In 1972 at the Dorothy Chandler Pavilion, Jascha Heifetz gave his last public recital. Widely acclaimed as the greatest violinist of the 20th century, he was 71 and age had caught up with him. It was time for a new generation.
That new generation had been ready for while. In my youth I worshiped Heifetz like a god. Then shortly before Heifetz's final recital, I heard a twentysomething Itzhak Perlman play Berg's Violin Concerto. I was convinced the next world's greatest violinist had already arrived.
Perlman turns 71 this August, and Tuesday night he appeared at Walt Disney Concert Hall with pianist Emanuel Ax in a recital program eerily similar to the one Heifetz had given across the street more than 40 years earlier. Both featured Richard Strauss' Violin Sonata. Heifetz played Franck's Francophile Violin Sonata, written in 1878; Perlman chose Fauré's First Violin Sonata, a hit in Paris a year later. Perlman began with a Mozart sonata; both violinists ended with a selection of bonbons.
Perlman has not indicated that he will be retiring, but he is not likely to continue as a soloist for much longer. Two gigantic CD sets — his complete recordings on Warner and on Deutsche Grammophon — came out recently and appear valedictory. Like Heifetz did at the end of his career, Perlman has become deeply invested in teaching, having founded the Perlman Music Program for budding string players. He has also taken up conducting, and he will be leading the Los Angeles Philharmonic this weekend.
I was not looking forward to Tuesday's concert. No musician has ever disappointed me quite as much as Perlman. He's got the chops to play anything. He has no doubt given an amazing number of amazing concerts and made lastingly great recordings. He has an easy way with the public, and he is loved by his fans. (Disney Hall was full if not overflowing onto the stage.) His career is all the more an inspiration by being accomplished despite crippling polio.
But Perlman has not grown as an artist. His weakness for celebrity has kept him from advancing an art form. He collects exorbitant fees and, in his later years, too often phoned it in. His repertory, once interesting, has long lacked curiosity. The musicality is still there, but the technique began to suffer years ago. For quite a while, I've done my best to avoid him.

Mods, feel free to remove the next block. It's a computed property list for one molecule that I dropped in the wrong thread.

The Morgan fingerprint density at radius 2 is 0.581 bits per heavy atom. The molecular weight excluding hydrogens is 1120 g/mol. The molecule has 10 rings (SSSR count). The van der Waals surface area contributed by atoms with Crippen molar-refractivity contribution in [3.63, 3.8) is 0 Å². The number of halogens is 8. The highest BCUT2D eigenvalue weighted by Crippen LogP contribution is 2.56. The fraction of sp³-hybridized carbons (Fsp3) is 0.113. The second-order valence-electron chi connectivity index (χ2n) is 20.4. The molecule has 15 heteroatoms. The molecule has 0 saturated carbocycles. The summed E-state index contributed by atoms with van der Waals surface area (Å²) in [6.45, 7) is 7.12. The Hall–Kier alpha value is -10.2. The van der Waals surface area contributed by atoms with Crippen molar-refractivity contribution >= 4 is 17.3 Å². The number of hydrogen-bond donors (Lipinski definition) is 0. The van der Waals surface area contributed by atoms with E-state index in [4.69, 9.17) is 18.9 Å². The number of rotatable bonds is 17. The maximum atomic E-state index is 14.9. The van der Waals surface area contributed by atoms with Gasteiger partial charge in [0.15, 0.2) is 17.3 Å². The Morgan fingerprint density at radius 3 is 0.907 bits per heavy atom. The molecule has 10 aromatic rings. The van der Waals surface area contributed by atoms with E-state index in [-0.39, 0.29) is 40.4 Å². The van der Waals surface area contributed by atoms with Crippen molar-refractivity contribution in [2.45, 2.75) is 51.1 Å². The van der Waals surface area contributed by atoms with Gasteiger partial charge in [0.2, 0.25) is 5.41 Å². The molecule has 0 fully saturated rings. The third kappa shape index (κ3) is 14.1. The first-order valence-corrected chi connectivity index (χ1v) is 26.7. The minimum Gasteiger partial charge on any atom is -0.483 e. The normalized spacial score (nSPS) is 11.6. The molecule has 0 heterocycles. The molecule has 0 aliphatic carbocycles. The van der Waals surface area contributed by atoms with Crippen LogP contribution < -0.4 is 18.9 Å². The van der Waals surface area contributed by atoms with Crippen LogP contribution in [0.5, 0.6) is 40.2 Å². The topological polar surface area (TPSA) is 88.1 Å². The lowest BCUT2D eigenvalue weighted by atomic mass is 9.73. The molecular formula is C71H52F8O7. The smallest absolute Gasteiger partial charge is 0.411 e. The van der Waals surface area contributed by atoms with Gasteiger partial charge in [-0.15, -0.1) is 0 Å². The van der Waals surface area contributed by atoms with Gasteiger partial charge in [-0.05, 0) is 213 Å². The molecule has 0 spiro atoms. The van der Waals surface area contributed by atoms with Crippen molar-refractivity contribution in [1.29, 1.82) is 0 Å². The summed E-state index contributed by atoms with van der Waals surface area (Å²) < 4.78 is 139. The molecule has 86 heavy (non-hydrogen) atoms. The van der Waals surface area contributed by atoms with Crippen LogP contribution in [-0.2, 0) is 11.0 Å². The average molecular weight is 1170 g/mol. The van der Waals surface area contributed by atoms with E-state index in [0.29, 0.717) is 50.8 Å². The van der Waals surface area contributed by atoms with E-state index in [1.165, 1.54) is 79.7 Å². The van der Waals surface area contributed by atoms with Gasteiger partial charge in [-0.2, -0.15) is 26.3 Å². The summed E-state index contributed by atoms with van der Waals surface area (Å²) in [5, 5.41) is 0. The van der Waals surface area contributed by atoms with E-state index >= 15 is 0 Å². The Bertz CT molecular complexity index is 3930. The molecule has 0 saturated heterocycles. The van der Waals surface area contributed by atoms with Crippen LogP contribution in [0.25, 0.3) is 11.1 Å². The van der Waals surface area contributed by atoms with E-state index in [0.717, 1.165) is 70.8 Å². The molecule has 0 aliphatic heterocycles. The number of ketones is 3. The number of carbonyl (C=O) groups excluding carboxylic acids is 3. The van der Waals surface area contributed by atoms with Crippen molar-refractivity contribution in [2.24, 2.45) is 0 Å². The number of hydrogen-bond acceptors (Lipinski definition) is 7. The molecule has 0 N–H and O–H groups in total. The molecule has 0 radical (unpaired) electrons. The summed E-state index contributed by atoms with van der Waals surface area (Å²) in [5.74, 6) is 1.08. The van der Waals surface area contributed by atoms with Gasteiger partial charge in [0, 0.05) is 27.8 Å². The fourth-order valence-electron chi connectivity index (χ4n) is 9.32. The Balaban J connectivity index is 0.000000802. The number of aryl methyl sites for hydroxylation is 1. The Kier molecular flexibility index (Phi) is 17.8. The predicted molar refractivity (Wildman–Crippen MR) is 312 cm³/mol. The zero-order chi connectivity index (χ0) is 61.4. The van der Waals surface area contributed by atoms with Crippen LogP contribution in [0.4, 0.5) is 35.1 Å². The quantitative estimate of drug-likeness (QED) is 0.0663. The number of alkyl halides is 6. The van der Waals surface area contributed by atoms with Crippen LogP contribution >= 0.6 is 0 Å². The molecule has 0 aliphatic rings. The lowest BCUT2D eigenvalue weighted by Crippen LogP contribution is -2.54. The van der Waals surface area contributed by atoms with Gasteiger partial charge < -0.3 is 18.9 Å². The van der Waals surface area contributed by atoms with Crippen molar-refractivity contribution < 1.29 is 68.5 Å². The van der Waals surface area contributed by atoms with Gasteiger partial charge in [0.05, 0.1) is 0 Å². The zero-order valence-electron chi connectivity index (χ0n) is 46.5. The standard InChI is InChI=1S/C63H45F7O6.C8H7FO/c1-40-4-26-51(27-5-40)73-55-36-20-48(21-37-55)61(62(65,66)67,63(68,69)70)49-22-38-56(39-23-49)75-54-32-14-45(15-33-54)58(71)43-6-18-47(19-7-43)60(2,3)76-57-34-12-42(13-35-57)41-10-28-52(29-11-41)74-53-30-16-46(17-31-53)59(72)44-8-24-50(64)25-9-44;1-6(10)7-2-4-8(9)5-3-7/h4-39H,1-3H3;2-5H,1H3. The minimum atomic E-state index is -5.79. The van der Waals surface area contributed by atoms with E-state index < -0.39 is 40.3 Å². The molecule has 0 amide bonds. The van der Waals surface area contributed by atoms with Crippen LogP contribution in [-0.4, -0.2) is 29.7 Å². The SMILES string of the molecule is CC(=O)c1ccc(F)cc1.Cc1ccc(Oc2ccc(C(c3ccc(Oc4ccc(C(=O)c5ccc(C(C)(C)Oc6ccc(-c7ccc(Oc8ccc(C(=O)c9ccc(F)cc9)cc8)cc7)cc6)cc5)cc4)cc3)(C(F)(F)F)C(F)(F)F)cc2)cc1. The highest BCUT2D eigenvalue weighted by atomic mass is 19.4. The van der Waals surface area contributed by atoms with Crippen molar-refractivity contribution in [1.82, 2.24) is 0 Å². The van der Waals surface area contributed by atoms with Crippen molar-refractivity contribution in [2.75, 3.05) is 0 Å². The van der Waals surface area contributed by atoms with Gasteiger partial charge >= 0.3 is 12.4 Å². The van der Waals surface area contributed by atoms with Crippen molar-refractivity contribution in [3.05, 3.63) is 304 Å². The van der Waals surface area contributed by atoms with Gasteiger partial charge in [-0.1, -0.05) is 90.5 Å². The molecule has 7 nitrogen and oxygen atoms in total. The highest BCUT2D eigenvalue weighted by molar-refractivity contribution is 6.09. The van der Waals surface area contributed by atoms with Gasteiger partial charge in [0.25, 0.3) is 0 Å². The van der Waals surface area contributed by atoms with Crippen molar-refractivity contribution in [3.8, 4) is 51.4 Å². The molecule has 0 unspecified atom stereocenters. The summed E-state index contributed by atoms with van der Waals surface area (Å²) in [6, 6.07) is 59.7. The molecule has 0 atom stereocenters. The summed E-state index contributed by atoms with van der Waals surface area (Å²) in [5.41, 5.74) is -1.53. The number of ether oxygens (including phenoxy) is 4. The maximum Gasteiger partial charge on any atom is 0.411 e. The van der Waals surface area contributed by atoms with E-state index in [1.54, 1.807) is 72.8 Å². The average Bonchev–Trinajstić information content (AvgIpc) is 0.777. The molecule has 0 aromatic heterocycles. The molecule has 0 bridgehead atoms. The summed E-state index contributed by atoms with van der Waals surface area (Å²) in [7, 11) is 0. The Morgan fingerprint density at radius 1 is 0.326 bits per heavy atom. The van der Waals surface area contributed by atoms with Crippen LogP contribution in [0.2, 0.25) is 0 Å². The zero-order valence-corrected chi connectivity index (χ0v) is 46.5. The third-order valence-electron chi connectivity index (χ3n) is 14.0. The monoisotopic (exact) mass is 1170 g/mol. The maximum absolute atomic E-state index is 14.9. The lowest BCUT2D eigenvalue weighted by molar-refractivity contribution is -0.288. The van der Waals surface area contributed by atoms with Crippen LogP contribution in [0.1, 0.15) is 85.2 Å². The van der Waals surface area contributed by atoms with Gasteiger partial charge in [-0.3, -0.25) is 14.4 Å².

I'm happy to report that something of the old Perlman is back. This was, for the most part, a serious and relatively substantial recital, even if it relied on pieces by young composers who went on to write much deeper music. (Mozart and Strauss were in the their early 20s when they wrote their sonatas, Fauré a decade older.)
With Ax at the keyboard, the evening wasn't just about Perlman but a bracing collaboration between two longstanding colleagues and friends. In each of the sonatas, the pianist set the tone, a grand and glowing and flowing one that was a challenge to the violinist.
Indeed, Ax dominated Mozart's Sonata in C Major, K. 297, which is how it should be, the violin more often than not assuming an accompanimental role. This gave Perlman — thin and gruff of tone here — time to warm up. But the spirit was there.
The warming up was progressive, continuing through Fauré's ingratiatingly tuneful sonata. (A new recording of that First Violin Sonata and Strauss' Violin Sonata with Perlman and Ax is less rough but no less grand than Tuesday's performance.)
The Strauss, after intermission, was magisterial. Here Perlman rose to the occasion. Intonation continued to slip but barely, and by the end the violin soared above Ax's big, glorious piano sound. Perlman has triumphed against physical adversity his whole life. For a few minutes, he encapsulated that triumph, now against declining technical ability and, frankly, against too much time wasted in the pursuit of gratuitous musical rewards.
The four bonbons at the end were, alas, gratuitous. Fritz Kreisler's "Schön Rosmarin" and "Liebesfreud" provided the schlock factor. Small movements from larger pieces by Dvorák and Schumann were played as though sweetly sung. Good-natured jostling between Perlman and Ax kept the mood light.
Heifetz left the stage in 1972 more meaningfully, with short pieces mainly by his contemporaries, many of whom he had championed. Perlman has done far less of that kind of thing. But he did premiere telling music, especially a sensational violin concerto by Earl Kim, a Californian who studied with Schoenberg. The concerto deserves a revival, and I hope Perlman passes it on to his students as he paves the way for a next generation, one that will need to take a hard look at what a great violinist has achieved — and also the paths toward profundity that he avoided.
Still, it is more than a little heartening to have Perlman once more playing like he cares. He came into this business as a class act. It's not too late for him to surprise us and leave that way too.
Itzhak Perlman and the Los Angeles Philharmonic
Where: Walt Disney Concert Hall, 111 S. Grand Ave., Los Angeles
When: 8 p.m. Thursday and Saturday, 11 a.m. Friday, 2 p.m. Sunday